“Employee retention has nothing to do with whether you’re a kind or not,” Leslie Ann says. “It might just be our goal since the restaurant business can have a lot of turnover, and we have a younger workforce, between 16 and 24. No matter how long they stay with us, we want them to believe that this was the best place they ever worked.”
This attitude even extends to when an employee decides to leave (swah-rey). Leslie Ann says the role of an employer should always be to offer support and be a good reference. And maybe, if you’re lucky, that employee will realize how good they had it in the first place.
“We’ve gotten quite lucky that a couple of them have come back. It’s a testament to how we are as bosses and the environment that we have,” she says.
We also want to set a standard, especially because we hire mostly women, that this is how you should allow an employer to treat you. This is what you should expect.
As a female business owner, championing women is essential to Leslie Ann. It’s even written into the company’s mission statement.
A 2017 round-up in Eater showed that women only represented 31% of the publication’s chef and owner reviews that year. Despite the monumental strides made by the #MeToo movement to create safer, more supportive, sexual-harassment-free workplaces for women, there’s still work to be done to support women in the restaurant industry. Leslie Ann has practices in place, like early closing time, to protect her female staff.
“When you look at history, and even right now, where [the majority of] kitchens are managed and owned by men. Women had to put up with so much for so long,” she says.
As a woman restaurateur, and talking to mostly women who we hire, we want a place where you feel comfortable. That you’re not going to be harassed, and with that, you can be more comfortable just to be yourself.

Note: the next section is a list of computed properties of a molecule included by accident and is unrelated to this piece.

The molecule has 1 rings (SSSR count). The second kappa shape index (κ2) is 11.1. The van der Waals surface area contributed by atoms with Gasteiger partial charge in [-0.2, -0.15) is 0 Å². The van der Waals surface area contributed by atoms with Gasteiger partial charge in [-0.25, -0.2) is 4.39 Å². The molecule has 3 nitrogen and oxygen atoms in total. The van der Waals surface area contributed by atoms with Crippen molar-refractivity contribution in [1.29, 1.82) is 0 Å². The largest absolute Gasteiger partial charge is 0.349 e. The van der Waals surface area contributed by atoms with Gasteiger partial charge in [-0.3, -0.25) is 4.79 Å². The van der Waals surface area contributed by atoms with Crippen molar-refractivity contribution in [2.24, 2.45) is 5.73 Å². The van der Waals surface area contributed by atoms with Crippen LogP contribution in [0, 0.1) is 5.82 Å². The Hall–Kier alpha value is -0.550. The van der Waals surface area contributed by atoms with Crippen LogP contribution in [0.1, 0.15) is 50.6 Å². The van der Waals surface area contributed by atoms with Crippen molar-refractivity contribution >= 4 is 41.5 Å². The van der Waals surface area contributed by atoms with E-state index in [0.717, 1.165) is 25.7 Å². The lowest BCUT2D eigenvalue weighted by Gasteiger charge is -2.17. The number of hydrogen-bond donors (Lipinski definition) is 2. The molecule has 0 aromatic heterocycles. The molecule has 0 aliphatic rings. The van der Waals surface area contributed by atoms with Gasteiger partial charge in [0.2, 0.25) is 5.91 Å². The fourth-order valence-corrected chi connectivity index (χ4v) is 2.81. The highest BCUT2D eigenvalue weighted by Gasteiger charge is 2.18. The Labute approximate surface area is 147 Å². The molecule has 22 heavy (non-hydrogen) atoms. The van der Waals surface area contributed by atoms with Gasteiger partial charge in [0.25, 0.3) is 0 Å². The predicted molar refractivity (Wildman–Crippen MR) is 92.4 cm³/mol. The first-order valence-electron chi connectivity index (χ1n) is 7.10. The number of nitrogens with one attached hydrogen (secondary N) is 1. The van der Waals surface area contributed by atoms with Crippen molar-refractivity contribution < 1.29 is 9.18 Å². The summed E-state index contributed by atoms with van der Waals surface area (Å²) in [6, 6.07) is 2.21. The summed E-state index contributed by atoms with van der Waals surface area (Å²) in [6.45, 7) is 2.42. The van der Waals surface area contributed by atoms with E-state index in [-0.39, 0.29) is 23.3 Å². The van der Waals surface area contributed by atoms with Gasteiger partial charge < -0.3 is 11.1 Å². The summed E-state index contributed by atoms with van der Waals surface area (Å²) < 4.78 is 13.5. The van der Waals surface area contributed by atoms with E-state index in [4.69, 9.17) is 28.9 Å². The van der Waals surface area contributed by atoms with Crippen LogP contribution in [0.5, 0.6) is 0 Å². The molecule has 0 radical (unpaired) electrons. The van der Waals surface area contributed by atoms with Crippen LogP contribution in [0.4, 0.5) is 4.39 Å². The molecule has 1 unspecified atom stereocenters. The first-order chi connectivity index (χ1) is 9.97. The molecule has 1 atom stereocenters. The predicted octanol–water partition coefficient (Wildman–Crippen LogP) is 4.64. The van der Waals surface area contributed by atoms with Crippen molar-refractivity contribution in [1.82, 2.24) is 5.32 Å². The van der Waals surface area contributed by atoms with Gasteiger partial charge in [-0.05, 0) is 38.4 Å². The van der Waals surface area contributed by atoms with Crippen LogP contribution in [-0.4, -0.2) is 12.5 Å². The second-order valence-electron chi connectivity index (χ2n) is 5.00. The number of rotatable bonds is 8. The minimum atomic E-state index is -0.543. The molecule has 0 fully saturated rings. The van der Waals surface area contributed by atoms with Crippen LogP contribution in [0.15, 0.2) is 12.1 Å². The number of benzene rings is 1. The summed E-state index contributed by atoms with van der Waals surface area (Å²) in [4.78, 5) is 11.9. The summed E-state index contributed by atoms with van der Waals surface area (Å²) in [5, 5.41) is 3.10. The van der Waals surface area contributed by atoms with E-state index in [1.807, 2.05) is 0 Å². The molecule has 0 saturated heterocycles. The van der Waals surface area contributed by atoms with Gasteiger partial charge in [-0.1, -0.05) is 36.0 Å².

Benefits make your team happy and help your bottom line.
To say kindness is woven into the fabric of (swah-rey) is an understatement. It underlines their 26-page staff training manual, decorates their wall, and is exemplified by the people who started it all. The restaurant industry sometimes gets a bad reputation for being cut-throat. It’s easy to picture angry chefs throwing swear words around like finishing salt. We’re used to seeing those images. At (swah-rey), this couldn’t be farther from the truth. Greg and Leslie Ann rely on their employees. And they frequently — and only half-jokingly — ask them to come back the next day.
“I think one of the best things for us is that we’re just who we are, and our staff gets to see that on a daily basis,” says Greg. “When they unlock the front door, they know all we expect is that they be them. That when Anya clocks in, Anya is just Anya. She looks for the same opportunities to be kind and compassionate to people that we look for. It’s not something that she does because we told her she has to do it. She’s genuinely happy to see them there.”
It’s hard in the restaurant industry to keep staff, says Leslie Ann. But if you make people feel good or help them feel good about themselves, they’ll come back, just like your customers.
What’s the one thing Leslie Ann carries over from her air traffic control days? Showing her employees, and everyone, how important they are to her restaurant’s success.
“Some of the newest and best restaurateurs are really taking that to heart. That treating their employees as well as you want to be treated is vital for the next generation of restaurants.”